Béla Bartók's Dance Suite is an orchestral work composed in 1923 to celebrate the 50th anniversary of the union between Buda, Pest and Óbuda. At that time, three composers were commissioned new scores: Béla Bartók composed his Dance Suite, Erno Dohnányi composed the Festival Overture and Zoltán Kodály composed his Psalmus Hungaricus. Rejecting any kind of nationalism, Bartók draws freely his inspiration from Romanian, Arabian and Hungarian folk music for his piece.
Dedicated to the violinist Stefi Geye, the Violin and Orchestra Concerto No. 1 is one of the two concertos composed by Béla Bartók. The concerto avoids the traditional concerto's division in three movements and opts for a two-part division, the former being slow, the latter fast. Though the Violin Concerto No. 1 was composed in 1907, it was only published in 1959 thanks to Paul Sacher.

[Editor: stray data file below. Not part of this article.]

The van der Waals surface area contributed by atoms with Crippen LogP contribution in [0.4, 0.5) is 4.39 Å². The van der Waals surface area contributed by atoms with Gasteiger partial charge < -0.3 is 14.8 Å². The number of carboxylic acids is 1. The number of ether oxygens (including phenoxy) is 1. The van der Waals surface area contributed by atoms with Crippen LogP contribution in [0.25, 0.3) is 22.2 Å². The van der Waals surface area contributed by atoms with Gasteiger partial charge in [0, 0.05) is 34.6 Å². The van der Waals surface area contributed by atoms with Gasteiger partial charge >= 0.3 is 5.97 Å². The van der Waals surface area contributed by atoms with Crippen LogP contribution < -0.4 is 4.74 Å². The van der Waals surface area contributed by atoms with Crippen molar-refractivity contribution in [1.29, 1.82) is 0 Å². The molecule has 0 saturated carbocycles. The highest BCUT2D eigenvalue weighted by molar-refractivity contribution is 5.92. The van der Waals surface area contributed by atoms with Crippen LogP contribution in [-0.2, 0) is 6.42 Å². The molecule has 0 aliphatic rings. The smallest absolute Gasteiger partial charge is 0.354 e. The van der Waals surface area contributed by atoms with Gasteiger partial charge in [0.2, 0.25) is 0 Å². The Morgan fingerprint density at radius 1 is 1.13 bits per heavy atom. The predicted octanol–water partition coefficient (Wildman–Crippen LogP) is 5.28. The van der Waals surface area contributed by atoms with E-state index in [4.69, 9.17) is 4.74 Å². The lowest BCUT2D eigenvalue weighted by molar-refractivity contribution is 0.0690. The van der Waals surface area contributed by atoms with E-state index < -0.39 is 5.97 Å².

During July and August 1945, Bartók composed his Viola Concerto when he was in terminal leukemia. This concerto, unfinished at the composer's death, is the last work composed by Bartók. His pupil Tibor Serly completed the score in 1949. The Viola Concerto was premiered in 1950 by the Minneapolis Symphony Orchestra, conducted by Antal Doráti, and the viola player William Primrose.
To conclude this concert dedicated to Béla Bartók, Pierre Boulez conducts the Berlin Philharmonic to perform The Miraculous Mandarin, a work composed in 1918-1919. By the time it was premiered, the score caused a scandal due to the eroticism of its argument.
Pyramide du Louvre
Europakonzert 2005, Budapest
Orchestre National de l'ORTF, Francesco Mander (direction) - Georges Pludermacher (piano) - Tasso Janopoulo (piano)